The strategy is vague. Because the president hasn’t sought congressional approval as Bush did, it appears to be designed more to catch up to the Arab states and to quell unrest in his own party over a lack of leadership and the appearance of weakness. So it looks like a political strategy for home consumption but also like a diplomatic necessity (see above regarding the Sunni Arab states). I leave it to military strategists to provide a sharper critique, but to my thinking a serious effort to "degrade and destroy" the Islamic State would mean providing no forewarnings; bombing to kill terrorists rather than to destroy buildings at night; and crucially, assembling forces to take back and hold territory rather than waiting more than a year for regional groups to be trained. That is, there would be a massive supplying and aiding of erstwhile allies like the Sunni tribes who have allied with us before as well as of the Kurdish forces, both of whom have a keen interest in preventing a bunch of thugs, foreigners, and Baathists from becoming their new rulers.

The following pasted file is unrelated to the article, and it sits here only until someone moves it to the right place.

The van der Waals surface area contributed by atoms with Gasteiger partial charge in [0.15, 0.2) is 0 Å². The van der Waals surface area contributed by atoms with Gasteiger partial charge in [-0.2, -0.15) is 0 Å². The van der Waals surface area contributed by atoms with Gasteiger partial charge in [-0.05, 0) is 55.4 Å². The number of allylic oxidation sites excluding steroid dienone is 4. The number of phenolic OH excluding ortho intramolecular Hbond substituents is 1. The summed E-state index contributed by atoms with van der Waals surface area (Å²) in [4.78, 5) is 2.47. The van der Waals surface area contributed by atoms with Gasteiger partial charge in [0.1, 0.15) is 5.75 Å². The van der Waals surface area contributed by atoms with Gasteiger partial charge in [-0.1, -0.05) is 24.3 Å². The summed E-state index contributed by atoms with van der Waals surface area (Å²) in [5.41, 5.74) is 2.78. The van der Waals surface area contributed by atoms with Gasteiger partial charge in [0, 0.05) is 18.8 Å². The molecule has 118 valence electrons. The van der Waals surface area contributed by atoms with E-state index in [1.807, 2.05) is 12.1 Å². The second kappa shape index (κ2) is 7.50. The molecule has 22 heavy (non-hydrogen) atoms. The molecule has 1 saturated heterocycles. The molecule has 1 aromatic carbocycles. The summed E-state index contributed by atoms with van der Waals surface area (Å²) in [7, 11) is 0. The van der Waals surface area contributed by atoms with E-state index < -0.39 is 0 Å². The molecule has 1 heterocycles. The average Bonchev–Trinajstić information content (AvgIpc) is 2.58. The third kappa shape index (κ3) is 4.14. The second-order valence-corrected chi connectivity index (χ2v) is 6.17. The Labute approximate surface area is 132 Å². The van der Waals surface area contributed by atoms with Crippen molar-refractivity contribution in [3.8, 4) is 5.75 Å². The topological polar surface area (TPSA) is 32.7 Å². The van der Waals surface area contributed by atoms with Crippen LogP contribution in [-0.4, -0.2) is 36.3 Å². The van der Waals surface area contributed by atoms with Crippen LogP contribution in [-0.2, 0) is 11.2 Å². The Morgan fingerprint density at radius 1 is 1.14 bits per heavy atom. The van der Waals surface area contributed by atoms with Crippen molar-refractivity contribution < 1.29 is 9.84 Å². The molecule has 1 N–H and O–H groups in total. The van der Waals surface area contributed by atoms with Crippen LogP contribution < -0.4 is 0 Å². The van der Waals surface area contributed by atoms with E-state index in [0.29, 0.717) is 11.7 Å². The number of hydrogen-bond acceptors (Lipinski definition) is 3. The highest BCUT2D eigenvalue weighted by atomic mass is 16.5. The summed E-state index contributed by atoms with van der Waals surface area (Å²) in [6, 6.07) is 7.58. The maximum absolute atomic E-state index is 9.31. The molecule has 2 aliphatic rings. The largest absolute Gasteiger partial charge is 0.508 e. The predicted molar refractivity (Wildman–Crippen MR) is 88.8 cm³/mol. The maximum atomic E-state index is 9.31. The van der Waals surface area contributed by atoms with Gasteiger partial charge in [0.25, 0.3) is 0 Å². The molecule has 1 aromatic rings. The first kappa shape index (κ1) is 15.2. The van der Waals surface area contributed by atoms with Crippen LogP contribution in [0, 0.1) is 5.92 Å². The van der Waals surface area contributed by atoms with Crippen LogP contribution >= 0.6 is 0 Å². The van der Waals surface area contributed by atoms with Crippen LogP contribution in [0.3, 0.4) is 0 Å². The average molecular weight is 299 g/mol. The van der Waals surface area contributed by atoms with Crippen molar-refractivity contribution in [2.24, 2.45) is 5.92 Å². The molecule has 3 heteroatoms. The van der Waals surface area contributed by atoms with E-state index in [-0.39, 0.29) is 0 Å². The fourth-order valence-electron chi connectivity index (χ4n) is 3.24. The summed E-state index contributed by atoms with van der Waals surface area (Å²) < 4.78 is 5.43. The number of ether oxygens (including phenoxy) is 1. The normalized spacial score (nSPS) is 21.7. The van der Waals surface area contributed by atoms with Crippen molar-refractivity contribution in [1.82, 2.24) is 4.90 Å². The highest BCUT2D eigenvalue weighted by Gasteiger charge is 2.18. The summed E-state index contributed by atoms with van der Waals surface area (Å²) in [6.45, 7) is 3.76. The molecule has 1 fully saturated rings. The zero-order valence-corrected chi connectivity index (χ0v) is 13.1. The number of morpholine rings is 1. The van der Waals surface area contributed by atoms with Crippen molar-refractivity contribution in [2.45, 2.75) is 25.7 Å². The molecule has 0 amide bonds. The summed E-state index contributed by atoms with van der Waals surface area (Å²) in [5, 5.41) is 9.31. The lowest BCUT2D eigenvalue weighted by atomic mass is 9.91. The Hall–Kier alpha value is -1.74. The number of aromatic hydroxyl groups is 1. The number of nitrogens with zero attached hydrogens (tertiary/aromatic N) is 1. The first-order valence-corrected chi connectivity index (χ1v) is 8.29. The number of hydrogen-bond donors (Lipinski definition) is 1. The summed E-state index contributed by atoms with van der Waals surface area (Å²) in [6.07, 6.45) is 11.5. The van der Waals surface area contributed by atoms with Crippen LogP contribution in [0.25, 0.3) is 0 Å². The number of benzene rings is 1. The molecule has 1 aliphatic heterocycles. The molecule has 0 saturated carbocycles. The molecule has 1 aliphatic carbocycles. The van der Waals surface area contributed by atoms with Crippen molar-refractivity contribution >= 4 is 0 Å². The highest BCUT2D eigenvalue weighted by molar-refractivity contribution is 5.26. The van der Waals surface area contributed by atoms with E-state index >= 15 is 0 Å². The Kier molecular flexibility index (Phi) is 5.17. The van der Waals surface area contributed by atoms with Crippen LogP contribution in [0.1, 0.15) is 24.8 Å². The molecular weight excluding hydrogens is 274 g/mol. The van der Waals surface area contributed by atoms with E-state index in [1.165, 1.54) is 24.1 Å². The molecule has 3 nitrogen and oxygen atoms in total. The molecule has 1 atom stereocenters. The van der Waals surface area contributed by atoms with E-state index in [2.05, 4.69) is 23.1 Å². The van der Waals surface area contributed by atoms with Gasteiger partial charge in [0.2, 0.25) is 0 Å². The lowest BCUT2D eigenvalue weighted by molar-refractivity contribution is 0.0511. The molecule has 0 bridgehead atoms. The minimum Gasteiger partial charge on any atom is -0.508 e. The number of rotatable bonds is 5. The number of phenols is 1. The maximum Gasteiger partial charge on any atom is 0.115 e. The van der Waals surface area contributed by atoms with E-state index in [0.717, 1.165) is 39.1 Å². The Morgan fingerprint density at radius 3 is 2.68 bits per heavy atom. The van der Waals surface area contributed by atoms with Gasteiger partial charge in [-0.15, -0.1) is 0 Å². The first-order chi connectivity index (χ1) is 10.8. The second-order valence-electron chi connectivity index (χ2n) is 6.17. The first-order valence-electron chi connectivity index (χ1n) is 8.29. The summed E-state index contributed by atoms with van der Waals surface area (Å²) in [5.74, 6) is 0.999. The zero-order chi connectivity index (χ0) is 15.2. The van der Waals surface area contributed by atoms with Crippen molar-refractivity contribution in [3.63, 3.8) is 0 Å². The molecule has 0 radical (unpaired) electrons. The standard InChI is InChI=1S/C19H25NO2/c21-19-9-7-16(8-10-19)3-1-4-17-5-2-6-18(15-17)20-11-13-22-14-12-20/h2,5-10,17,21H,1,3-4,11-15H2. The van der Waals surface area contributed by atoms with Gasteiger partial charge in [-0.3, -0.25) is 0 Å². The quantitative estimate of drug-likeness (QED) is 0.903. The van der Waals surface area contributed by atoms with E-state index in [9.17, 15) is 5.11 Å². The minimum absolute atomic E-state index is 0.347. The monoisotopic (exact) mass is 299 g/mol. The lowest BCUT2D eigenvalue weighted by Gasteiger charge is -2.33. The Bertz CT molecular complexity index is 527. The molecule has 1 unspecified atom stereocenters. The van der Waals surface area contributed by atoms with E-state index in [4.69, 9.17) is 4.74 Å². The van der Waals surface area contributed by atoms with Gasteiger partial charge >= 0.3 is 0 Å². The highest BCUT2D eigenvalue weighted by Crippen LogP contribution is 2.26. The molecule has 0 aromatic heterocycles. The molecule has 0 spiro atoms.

If my critique is accurate, the president will accomplish little in this effort to bolster U.S. interests. Rather, he will temporarily ease the political and diplomatic pressure on himself, but at a very high price, that of hypocrisy regarding all his criticism of George W. Bush’s approach and actions. And if he ends his presidency as Bill Clinton did, with enemies who defy and threaten us being subject only to occasional missile strikes, all will have been for naught. No political gain, no diplomatic gain, and no putting paid to his 2012 campaign declaration that terrorists are on the run and the war on terror is over. We’ll be in greater danger, and life for the average Syrian and Iraqi caught between murderous terrorists and feckless and abusive governments will worsen, if that is even possible to imagine.
And then there is Afghanistan, which the president also has vowed to leave, so this cycle will be repeated there.